'Don’t allow your legitimate struggle to be hijacked' – Nzimande

2016-10-18 15:08
Blade Nzimande (Netwerk24)

Blade Nzimande (Netwerk24)

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Johannesburg – There are multiple groups with varying interests in the #FeesMustFall movement and students must be cautious not to have it hijacked, Higher Education and Training Minister Blade Nzimande said on Tuesday.

"There are a multiplicity of interests and groupings in all of this among students, if truth be told," Nzimande said.

There were many different voices among the student body itself, he said.

"There are many interests. Some of the interests in fact are no longer about fees, they are about discrediting the current government by all means.

"But what we are saying as government to the larger student body, 'Don't lose sight of your legitimate demands. Don't allow your legitimate struggle to be hijacked and be turned into a struggle of violence and destruction, which is what is happening now'."

Nzimande was briefing the media following a meeting with business stakeholders including the National Student Financial Aid Scheme (NSFAS), National Business Initiative (NBA) as well as the Association for Savings and Investment SA (Asisa).

Return to class

Nzimande said all parties were in support of a public-private model of dealing with the funding crisis and urged students to return to class while the process was underway.

A demand by students that government provide them with a date of when it would implement free higher education was not realistic.

"The timelines are known by everyone, there is a judicial commission that is going to give an interim report next month and it’s going to then give the final draft report in June next year and conclude by August.

"No one can stand up and say 'We shall stand up on the 1st of January and say we are ready to implement A, B, C and D without the commission giving us guidelines.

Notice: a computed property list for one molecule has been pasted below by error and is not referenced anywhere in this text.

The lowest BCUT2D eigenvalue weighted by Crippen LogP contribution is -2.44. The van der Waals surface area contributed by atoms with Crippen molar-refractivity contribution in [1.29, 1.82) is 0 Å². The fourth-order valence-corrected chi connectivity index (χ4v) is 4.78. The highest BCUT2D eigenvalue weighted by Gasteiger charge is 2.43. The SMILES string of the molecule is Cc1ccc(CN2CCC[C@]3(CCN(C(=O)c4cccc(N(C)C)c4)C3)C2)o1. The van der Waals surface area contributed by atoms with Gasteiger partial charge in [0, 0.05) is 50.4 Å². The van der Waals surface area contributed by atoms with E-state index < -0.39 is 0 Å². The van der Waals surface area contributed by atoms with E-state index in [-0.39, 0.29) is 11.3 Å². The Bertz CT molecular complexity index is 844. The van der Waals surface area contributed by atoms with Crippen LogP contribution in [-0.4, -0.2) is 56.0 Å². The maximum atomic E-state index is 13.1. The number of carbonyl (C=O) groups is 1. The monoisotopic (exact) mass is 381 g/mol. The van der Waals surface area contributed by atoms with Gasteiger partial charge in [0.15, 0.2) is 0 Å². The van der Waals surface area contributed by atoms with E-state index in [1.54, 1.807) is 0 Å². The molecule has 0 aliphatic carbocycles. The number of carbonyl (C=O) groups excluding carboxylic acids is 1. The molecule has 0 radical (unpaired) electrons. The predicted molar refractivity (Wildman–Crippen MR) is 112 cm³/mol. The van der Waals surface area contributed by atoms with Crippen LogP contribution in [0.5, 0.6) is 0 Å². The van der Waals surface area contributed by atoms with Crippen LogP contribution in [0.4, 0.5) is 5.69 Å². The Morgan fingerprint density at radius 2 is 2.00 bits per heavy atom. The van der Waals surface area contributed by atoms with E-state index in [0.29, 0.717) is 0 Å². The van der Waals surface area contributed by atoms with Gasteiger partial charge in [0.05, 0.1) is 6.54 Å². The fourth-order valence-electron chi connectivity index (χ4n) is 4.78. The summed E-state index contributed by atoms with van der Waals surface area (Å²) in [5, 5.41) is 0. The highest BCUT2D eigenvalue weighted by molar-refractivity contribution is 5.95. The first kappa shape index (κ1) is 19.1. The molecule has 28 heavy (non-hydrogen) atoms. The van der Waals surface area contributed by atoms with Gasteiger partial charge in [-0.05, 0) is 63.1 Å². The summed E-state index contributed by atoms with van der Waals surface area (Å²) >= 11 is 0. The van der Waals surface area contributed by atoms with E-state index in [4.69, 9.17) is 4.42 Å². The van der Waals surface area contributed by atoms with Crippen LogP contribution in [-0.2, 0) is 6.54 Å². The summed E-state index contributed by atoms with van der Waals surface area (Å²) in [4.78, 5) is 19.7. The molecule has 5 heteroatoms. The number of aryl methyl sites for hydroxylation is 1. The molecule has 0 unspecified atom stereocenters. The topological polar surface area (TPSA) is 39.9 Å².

"We can't be asked about a date as if there are no processes that are actually put in place," Nzimande said.

He said all the democratically-elected student representatives the department had spoken with had all accepted this commission.

Engaging with students

Nzimande also said he was constantly engaging with students and student leaders.

"We speak to student leaders practically every day. We do it on the record and off the record. That is the nature of managing this," he said.

He said he had visited the University of KwaZulu-Natal's campuses at the weekend and had spoken to a number of students "off the record".

A partnership between all affected parties was needed to stabilise the current situation on campuses, he said. This included partnerships between universities and security forces.

"We all agree it is not nice to see police officers on campuses, like this is the old apartheid days, but if there is destruction of property and threat to life and limb then security forces must come in and actually protect life and property if we are able to move forward," he said.

Read more on:    blade nzimande  |  university protests  |  university fees

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